September 26th, 2018
The Investor’s Guide To Real Estate Crowdfunding
With the passage of the JOBS Act in late 2012, crowdfunding has caught fire and is being used to raise money for everything from startups to small businesses. In fact, in 2013 alone, crowdfunding, which includes debt, equity, rewards and donation based crowdfunding, is responsible for approximately $5 billion worth of capital raised.
This success is no where more obvious than for real estate. Although Crowdfunding for real estate is a relatively new space, over the last year, crowdfunding for real estate platforms have been responsible for raising over $100 million for hundreds of real estate properties across the U.S. And this model is being replicated all across the world with crowdfunding for real estate platforms sprouting up in countries like China, Japan, Australia, Canada and France.
The basic premise for real estate crowdfunding is simple. An investor can access individual real estate properties through an online platform and pool money with other investors to invest as little as $1,000 into that specific property. However, despite this simple premise, there are still misconceptions about the basic structure (both legal and otherwise) of a crowdfunded real estate investment. And as the founder and CEO of a real estate crowdfunding platform I’ve encountered these misconceptions firsthand.
It’s Not Really Crowdfunding
First, although crowdfunding for real estate has been praised as a way to democratize the real estate investment market by giving mom and pop investors an opportunity to invest, most platforms to date are only accessible by Accredited Investors. In fact, the JOBS Act provisions that were supposed to make crowdfunding available to the masses have yet to become effective and most platforms instead rely on an exemption that predates the JOBS Act known as Regulation D, Rule 506.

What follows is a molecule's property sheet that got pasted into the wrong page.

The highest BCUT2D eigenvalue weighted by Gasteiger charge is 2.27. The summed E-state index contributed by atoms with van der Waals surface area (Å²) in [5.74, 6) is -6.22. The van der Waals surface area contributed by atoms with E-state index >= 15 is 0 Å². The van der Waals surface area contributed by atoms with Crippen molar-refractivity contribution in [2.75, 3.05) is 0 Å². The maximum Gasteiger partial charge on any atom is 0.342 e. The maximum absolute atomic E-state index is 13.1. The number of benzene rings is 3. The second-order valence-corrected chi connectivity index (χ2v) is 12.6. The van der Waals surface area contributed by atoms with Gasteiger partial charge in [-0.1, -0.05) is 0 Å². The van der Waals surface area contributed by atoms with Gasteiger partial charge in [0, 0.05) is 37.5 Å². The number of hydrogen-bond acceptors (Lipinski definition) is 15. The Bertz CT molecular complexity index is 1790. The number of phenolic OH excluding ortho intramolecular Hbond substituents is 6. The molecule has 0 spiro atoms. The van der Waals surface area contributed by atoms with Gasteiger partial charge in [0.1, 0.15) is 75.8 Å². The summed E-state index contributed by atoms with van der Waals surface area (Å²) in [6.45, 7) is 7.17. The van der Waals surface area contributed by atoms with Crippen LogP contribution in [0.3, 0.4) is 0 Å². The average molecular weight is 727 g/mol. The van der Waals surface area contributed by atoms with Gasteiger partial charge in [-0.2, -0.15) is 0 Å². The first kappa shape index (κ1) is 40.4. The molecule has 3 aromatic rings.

Debt v. Equity – They Aren’t the Same
Second, real estate crowdfunding has two subgroups – debt and equity. In the case of a crowdfunded real estate debt investment, the participating investor is acting as a lender for rather than an owner of the property. As such, the investor is entitled to monthly interest as well as a return of any unpaid principal at maturity but does not receive the benefit of property appreciation. The investment is also secured by the property and if the borrower fails to pay interest and principal when due, the investor has recourse and can recover his/her investment through a foreclosure. Conversely, with an equity investment, the investor is an owner of the property, albeit an indirect one.
As such, the investor is not secured by the real property and has little recourse if the property investment turns out to be a bad one. However, this additional risk also means the investor is entitled to a greater return, which is usually achieved through property appreciation and realized when the property is eventually sold. To date, approximately 20% of crowdfunded real estate investments have been structured as debt with 80% structured as equity.
You Don’t Really Own Real Estate
Third, investing in a crowdfunded real estate investment does not actually make you an owner of real estate. Rather, you become a member of a Limited Liability Company that in turn holds title to real property (in the case of equity) or makes a loan secured by real property (in case of debt). Your ownership in the LLC is considered personal property rather than real property and your right to share in the income generated at the property is set forth in a governing document for the LLC called an Operating Agreement.